A 3DMark06 score of 3,847 doesn't suggest out-of-this-world graphics performance, but while we've seen systems with Intel HD Graphics 4000 score significantly higher, the T13's modest frame rates are what you'd expect -- and they're good enough for some casual gaming. While there's no discrete GPU on board to help shoulder the workload, the T13 managed a playable 30 frames per second in World of Warcraft with the resolution set at 1,366 x 768 (maxing out the graphics takes that down to 15 fps). In Batman: Arkham City, we got an average of 40 fps.
Sony says the T13 wakes from sleep in "about two seconds," and while it took five in our tests, it has all the responsiveness you'd expect from an Ultrabook. Cold-booting into Windows 7 Home Premium takes 19 seconds, which is on par with other ultraportables. (By comparison, the Lenovo IdeaPad U300s, the HP Folio 13 and the new MacBook Air all take 18 seconds.)
|Sony VAIO T13||5:39|
|Samsung Series 9 (15-inch, 2012)||7:29|
|Samsung Series 9 (13-inch, 2012)||7:02|
|Lenovo ThinkPad X230||7:19|
|MacBook Air (13-inch, 2012)||6:34 (OS X) / 4:28 (Windows)|
|HP Folio 13||6:08|
|HP Envy Sleekbook 6||5:52|
|Toshiba Portege Z835||5:49|
|ASUS Zenbook UX31E (2011)||5:41|
|MacBook Air (13-inch, 2011)||5:32 (Mac OS X) / 4:12 (Windows)|
|HP Envy 14 Spectre||5:30|
|Lenovo IdeaPad U300s||5:08|
|Samsung Series 5 Ultrabook (14-inch, 2012)||5:06|
|Dell XPS 13||4:58|
|Lenovo IdeaPad U310||4:57|
|Samsung Series 9 (13-inch, 2011)||4:20|
|ASUS Zenbook Prime UX21A||4:19|
|Acer Aspire S3||4:11|
When it comes to longevity, the T13 falls somewhere between outstanding and abysmal. Its runtime of five hours and 39 minutes puts it ahead of systems like the Samsung Series 5 and the ASUS Zenbook Prime UX21A, but the Samsung Series 9 and the MacBook Air outlast it by about an hour and a half.
The T13 comes with Sony's VAIO Gate, an app launcher that sits at the top of the screen. Hover with your cursor, and it reveals shortcuts to several programs, including the company's branded VAIO media software, Skype, Internet Explorer and ArcSoft WebCam Companion 4. (You can also customize the Gate with shortcuts to other programs.) In any case, it just seems a little pointless, given that Windows 7 allows you to pin both programs and files to the Taskbar.
As far as Sony's own software goes, you get Media Gallery for enjoying your photos, videos and music; PlayMemories for importing and organizing your media; Music Unlimited and Sony VAIO Care. If you're not a fan of the Gate, you can prevent it from launching at startup, though it can't be uninstalled. Sony also pre-loads Microsoft Office 2010 Starter and a 30-day trial of Kaspersky Internet Security.
Though our configuration of the T13 goes for $800, the entry-level model costs $770. For that price, you get a Core i5 CPU, 4GB of RAM, and 320GB of storage paired with a 32GB SSD. Shell out $1,000 and you'll get a Core i7 CPU clocked at 1.9GHz, 6GB of onboard memory and a 500GB hard drive paired with a 32GB SSD. A $1,200 version steps up to a 128GB SSD with 6GB of RAM, while the top-of-the-line model goes for $2,100 with a Core i7 CPU, a 512GB SSD, 8GB of RAM and Windows 8 Professional instead of the standard Windows 7 Home Premium.
If the VAIO T13 is on your shopping list, you're likely looking for a value-priced system. In other words, the $1,300 Samsung Series 9 and $1,200-plus MacBook Air might cost more than you were hoping to spend. We'll list a few relatively affordable alternatives to the T13 for you below. As you'll notice if you research any of our recommendations, the T13 is more configurable than most Ultrabooks, but it's still far from your only option.
The 14-inch Samsung Series 5 starts at $949, and while its 3.94-pound weight is pushing it for an Ultrabook, the design is thick enough to include an optical drive, and you can expect decent performance thanks to its Core i5 processor and hybrid hard drive. You'll have to shell out more for a solid-state drive (the base configuration comes with a 500GB HDD) though, and this guy trails the T13's five-hour, 39-minute battery life by nearly a half-hour.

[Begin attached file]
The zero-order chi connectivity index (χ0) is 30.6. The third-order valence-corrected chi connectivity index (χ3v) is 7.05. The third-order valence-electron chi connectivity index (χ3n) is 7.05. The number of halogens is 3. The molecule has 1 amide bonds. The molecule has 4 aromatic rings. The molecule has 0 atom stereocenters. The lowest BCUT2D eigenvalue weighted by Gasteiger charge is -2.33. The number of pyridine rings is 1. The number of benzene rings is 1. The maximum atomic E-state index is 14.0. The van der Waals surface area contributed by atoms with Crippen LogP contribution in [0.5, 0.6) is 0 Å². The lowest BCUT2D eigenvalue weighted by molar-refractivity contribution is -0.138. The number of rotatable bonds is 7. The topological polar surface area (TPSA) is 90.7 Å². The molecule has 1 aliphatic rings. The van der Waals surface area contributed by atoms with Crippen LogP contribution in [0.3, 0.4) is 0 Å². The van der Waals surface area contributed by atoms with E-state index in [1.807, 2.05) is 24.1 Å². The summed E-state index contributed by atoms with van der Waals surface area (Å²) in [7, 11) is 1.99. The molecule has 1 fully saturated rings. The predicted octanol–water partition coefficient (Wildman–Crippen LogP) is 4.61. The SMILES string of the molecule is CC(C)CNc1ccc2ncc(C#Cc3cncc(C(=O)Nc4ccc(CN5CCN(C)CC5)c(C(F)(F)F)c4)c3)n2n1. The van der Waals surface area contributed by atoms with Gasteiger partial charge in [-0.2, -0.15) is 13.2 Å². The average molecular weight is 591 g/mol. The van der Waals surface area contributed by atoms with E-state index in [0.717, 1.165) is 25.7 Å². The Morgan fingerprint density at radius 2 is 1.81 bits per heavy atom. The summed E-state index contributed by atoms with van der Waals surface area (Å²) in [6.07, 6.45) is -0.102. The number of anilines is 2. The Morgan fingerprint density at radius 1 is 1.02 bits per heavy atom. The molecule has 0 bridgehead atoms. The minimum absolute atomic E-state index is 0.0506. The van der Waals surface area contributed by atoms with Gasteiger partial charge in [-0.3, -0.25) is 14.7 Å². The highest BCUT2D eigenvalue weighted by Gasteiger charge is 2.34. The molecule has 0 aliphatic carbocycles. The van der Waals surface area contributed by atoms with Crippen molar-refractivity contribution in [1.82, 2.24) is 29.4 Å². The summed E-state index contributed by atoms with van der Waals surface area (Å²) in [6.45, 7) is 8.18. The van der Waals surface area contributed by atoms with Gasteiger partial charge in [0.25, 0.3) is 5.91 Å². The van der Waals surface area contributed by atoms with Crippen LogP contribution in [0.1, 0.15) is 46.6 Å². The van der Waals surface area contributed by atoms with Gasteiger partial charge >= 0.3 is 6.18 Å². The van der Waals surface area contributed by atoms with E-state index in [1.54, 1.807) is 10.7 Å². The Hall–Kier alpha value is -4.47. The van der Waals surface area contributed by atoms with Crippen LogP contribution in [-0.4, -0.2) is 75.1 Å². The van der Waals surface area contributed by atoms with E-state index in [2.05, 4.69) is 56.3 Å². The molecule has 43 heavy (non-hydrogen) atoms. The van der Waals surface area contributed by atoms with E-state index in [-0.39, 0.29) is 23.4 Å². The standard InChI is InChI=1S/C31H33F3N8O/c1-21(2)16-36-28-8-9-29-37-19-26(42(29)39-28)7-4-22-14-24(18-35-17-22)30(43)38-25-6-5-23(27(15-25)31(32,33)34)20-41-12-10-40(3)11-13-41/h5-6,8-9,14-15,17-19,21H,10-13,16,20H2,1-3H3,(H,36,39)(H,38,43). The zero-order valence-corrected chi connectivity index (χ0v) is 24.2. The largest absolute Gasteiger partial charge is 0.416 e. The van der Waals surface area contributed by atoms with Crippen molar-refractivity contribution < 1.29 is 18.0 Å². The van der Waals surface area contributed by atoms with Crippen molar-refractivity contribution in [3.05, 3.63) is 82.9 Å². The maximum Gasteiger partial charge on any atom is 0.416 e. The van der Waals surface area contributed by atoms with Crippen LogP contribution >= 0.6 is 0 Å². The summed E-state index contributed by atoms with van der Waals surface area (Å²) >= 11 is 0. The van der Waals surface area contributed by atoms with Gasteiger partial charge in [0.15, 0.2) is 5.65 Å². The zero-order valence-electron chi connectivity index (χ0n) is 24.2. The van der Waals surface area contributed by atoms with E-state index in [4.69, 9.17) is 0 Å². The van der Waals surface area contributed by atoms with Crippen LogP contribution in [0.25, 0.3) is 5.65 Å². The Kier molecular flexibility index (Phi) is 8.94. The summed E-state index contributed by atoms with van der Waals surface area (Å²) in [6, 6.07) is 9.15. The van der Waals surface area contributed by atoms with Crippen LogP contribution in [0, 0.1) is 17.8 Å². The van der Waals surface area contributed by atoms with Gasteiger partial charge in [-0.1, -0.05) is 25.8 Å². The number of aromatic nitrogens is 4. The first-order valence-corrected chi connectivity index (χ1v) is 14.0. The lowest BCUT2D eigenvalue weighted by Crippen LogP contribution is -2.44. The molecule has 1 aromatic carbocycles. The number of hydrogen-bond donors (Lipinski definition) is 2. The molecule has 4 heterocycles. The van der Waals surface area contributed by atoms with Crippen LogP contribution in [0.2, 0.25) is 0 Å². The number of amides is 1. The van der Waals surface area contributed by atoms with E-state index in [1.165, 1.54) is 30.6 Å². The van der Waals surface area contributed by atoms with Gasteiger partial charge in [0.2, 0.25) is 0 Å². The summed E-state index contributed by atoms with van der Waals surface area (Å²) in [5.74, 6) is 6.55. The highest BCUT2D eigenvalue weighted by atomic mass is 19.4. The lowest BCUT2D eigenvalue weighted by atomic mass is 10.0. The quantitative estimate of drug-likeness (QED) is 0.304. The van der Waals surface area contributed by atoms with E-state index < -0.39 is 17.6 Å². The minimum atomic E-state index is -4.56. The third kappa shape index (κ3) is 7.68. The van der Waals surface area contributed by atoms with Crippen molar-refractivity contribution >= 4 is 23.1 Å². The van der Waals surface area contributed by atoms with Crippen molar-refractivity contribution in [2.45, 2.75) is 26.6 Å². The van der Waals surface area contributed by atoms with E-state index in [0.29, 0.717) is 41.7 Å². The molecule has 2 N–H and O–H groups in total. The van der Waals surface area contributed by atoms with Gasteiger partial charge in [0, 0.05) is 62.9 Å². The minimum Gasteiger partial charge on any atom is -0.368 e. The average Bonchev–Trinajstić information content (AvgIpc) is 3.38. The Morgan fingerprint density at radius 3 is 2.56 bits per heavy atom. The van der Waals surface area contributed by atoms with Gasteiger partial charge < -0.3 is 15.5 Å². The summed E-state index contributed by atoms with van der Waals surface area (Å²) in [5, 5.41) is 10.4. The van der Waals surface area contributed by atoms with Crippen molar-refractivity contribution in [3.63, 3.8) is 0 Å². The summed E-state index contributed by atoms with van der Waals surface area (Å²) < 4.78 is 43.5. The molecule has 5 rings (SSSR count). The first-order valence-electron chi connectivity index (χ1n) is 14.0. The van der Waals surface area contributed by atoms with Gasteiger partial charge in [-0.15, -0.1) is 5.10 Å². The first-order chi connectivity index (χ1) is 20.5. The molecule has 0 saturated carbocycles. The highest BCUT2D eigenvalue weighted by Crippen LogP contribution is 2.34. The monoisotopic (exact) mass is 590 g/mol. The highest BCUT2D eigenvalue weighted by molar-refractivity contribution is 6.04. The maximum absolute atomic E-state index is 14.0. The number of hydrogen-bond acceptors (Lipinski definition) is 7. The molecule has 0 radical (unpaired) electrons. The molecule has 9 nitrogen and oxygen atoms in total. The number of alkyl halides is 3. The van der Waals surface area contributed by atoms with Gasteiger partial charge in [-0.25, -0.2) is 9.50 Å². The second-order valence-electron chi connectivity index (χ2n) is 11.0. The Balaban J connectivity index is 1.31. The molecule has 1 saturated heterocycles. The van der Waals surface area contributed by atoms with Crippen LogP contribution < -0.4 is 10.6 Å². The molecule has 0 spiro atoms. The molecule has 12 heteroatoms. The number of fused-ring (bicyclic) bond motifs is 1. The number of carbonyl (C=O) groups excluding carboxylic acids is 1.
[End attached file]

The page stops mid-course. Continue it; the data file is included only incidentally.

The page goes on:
Another modestly priced option is the Dell XPS 13, which for $999 offers a comfortable keyboard, a 128GB SSD and a Core i5 CPU that delivers snappy performance. At 2.99 pounds, it's also significantly lighter than the T13. There's also the HP Envy Spectre XT, which starts at $1,000 and has many of the same specs as Sony's Ultrabook (Ivy Bridge CPU, 1,366 x 768 display, USB 3.0 and an Ethernet port) but includes a 128GB SSD and boasts a backlit keyboard.
Lenovo's IdeaPad U310 should draw obvious comparisons as well. For $799, the 13-inch U310 has a Core i5 Ivy Bridge CPU and 500GB of storage plus a 32GB SSD. While our review of this laptop is still to come, we went hands-on at CES and have listed its benchmark scores in the table in the performance section.
For an Intel-approved system that keeps the price well south of one grand, the VAIO T13 is a respectable specimen.
We'll submit one more notebook for consideration: the HP Envy Sleekbook 4t. Though this isn't an Ultrabook (the entry-level Sleekbooks ship with AMD APUs inside or otherwise don't meet Intel's Ultrabook requirements), a model configured with similar specs to the T13's (Core i5 Ivy Bridge CPU, Intel HD Graphics 4000 and a 500GB hard drive) costs $800, and comes with Beats Audio.
A budget-friendly Ultrabook is almost an oxymoron. Usually, the thinner the laptop, the higher the price. Solid-state drives and nice-to-have extras like backlit keyboards and high-res displays don't come cheap, either. For an Intel-approved system that keeps the price well south of one grand, the VAIO T13 is a respectable specimen. Though it's hardly the thinnest Ultrabook, it has a sturdy, attractive design, and it packs enough processing power to see you through word processing, web surfing and casual gaming.
What might hold you back, though, is that flat keyboard. Shallow keys and some uncomfortably wide spacing add up to an unpleasant typing experience, so we'd recommend giving the laptop a test run in the store before making a commitment. In any case, Sony now has a horse in the Ultrabook race, and we have a feeling there will be more to come.